So, while I still am trying to work out an optimal thickness for a pro environment knife (a good balance between weight and geometry thickness), I took a recommendation from one of the pro guys here who used my knives, and ground one slightly thicker what I normally grind.
After some cutting at home, I liked the performance. It had a solid feel and I didn't see much decrease of cutting performance over thinner knives. It would make a good line knife - no flex, solid feel and thin above the edge (right now it's under .005").
Then I ground another knife even thicker at the spine but thin at the edge, and put it through the same cutting routine - apples, carrots, potatoes and onions. I didn't cut any proteins, as the purpose of the test was for an all-around knife.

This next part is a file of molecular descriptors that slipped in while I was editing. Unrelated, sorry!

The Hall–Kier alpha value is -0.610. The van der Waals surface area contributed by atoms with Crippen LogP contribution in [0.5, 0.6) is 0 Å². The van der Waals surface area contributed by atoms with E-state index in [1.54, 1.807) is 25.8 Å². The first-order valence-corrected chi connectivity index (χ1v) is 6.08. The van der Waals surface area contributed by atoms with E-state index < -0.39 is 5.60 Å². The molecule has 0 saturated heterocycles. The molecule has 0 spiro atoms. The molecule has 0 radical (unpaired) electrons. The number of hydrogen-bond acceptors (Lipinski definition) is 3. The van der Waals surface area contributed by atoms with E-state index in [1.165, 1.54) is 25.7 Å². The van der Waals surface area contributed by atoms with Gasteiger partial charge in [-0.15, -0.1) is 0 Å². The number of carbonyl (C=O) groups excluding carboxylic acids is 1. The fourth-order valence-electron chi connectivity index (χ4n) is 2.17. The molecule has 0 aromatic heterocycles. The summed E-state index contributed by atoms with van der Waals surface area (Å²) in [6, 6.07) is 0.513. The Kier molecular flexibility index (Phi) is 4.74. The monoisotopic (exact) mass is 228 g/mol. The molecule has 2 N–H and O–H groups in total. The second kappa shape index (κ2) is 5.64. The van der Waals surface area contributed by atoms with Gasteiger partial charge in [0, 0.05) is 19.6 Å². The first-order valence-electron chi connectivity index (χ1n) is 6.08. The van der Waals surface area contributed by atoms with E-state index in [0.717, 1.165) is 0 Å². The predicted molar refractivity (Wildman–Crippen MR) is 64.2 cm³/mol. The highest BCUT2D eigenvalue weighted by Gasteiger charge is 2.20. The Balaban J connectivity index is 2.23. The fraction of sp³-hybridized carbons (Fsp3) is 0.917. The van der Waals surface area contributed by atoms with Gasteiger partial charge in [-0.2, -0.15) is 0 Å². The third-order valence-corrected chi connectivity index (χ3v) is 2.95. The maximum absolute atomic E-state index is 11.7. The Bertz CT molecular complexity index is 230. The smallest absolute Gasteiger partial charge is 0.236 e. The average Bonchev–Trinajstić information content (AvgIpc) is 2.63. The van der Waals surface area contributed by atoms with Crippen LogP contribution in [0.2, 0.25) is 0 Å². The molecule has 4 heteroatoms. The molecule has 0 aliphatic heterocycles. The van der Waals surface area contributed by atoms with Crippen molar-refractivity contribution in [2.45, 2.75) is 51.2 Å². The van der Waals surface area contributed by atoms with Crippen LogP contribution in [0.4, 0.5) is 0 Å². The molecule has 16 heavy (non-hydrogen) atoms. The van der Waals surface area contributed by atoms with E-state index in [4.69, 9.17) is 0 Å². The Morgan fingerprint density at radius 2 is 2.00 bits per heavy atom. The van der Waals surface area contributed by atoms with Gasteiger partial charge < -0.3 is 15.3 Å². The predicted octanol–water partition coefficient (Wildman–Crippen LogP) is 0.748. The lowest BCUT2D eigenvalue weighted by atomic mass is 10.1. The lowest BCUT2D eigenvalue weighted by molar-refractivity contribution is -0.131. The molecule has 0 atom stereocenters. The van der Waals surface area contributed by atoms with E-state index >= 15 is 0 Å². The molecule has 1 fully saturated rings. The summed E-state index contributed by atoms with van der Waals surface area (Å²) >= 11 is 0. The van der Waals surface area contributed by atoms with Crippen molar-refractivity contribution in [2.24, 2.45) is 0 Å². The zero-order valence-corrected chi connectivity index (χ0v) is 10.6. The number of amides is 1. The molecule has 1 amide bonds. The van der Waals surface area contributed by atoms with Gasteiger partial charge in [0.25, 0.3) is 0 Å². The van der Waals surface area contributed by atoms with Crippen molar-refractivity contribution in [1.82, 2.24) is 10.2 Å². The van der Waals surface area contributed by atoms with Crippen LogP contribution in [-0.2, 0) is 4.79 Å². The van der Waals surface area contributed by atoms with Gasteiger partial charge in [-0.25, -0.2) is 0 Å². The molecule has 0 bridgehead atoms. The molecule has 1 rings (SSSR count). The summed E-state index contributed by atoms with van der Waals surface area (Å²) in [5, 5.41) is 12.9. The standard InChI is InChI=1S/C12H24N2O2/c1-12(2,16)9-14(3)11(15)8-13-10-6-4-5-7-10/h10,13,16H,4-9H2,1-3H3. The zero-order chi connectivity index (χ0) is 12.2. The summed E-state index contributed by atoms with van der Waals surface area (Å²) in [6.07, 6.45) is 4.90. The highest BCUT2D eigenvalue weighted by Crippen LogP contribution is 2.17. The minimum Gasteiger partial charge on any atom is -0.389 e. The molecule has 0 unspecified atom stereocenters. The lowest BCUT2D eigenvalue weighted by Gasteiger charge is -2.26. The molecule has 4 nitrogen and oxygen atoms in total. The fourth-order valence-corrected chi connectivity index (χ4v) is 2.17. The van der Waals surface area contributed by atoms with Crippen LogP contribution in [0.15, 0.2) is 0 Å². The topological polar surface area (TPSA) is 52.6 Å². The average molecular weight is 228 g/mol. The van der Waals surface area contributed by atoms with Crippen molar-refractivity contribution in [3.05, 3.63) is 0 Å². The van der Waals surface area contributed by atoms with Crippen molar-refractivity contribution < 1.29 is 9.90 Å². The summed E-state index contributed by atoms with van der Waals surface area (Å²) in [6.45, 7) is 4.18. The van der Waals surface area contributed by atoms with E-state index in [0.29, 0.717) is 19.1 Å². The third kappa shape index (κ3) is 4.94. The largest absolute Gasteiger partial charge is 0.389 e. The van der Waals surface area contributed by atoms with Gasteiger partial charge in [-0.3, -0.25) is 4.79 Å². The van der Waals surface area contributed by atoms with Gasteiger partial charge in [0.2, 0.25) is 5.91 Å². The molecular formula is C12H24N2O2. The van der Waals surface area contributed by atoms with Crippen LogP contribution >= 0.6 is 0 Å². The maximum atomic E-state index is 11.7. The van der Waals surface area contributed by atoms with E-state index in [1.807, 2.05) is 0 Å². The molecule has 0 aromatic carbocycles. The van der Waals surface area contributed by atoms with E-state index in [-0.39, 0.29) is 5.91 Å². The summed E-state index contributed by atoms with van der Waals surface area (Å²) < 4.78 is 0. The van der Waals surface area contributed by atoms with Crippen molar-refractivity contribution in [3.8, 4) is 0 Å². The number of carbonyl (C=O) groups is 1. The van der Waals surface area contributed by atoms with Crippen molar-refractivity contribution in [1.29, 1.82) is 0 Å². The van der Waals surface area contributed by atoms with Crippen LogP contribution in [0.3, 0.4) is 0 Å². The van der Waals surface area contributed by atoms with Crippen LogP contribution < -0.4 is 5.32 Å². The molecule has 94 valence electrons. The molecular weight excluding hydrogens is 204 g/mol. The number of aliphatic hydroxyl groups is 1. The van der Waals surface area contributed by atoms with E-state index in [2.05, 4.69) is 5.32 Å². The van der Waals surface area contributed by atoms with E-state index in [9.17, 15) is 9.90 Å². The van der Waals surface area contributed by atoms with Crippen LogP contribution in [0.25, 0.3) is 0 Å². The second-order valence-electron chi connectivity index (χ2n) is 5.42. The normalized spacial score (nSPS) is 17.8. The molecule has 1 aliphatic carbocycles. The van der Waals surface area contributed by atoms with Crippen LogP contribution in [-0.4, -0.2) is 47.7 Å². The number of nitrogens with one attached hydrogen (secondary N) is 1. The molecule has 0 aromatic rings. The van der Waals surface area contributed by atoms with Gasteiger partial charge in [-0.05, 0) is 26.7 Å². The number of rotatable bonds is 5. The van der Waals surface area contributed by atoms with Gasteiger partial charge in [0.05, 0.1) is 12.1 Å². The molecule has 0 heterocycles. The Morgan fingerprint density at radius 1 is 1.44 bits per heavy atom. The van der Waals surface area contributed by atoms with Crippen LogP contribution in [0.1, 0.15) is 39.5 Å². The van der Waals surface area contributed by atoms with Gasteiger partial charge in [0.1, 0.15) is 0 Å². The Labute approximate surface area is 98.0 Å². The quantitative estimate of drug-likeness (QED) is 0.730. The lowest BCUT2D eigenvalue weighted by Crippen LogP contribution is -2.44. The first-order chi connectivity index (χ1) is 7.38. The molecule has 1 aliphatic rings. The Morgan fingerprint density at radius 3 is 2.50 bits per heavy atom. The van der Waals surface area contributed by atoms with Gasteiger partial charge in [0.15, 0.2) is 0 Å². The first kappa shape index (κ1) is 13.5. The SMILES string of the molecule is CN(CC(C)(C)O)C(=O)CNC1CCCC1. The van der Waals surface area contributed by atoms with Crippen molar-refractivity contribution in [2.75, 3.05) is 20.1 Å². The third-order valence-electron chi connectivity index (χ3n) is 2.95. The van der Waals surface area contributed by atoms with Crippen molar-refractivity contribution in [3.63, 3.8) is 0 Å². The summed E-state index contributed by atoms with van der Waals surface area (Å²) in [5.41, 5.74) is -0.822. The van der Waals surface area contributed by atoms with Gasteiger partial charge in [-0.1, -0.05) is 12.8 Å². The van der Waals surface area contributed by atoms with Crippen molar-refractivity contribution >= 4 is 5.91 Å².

The performance difference between the two was quite noticeable. On a thicker knife, the heel and middle of the knife wedged where on a thinner it didn't.
Both knives were ground to the same thinness at the edge, and approximately same convex 2/3 up the blade. The difference in weight was pretty negligible (officially 8g, but the heavier knife has a shorter machi, which probably took off another 8g from overall weight).
So, it seems to point to one conclusion - spine thickness does matter, regardless how thin a knife above the edge is. Spine thickness affects geometry in mid-section, which in turn affects cutting ability of a knife to go through denser foods like apples.
Here as some shots of spine, heel, profile and measurements. The spine shot is a bit distorted - those are not as thick as they look, but you can see a contrast in thickness well. Also, I come to think that spine measurements on a thinner knife are similar to 260mm Mario's Carter.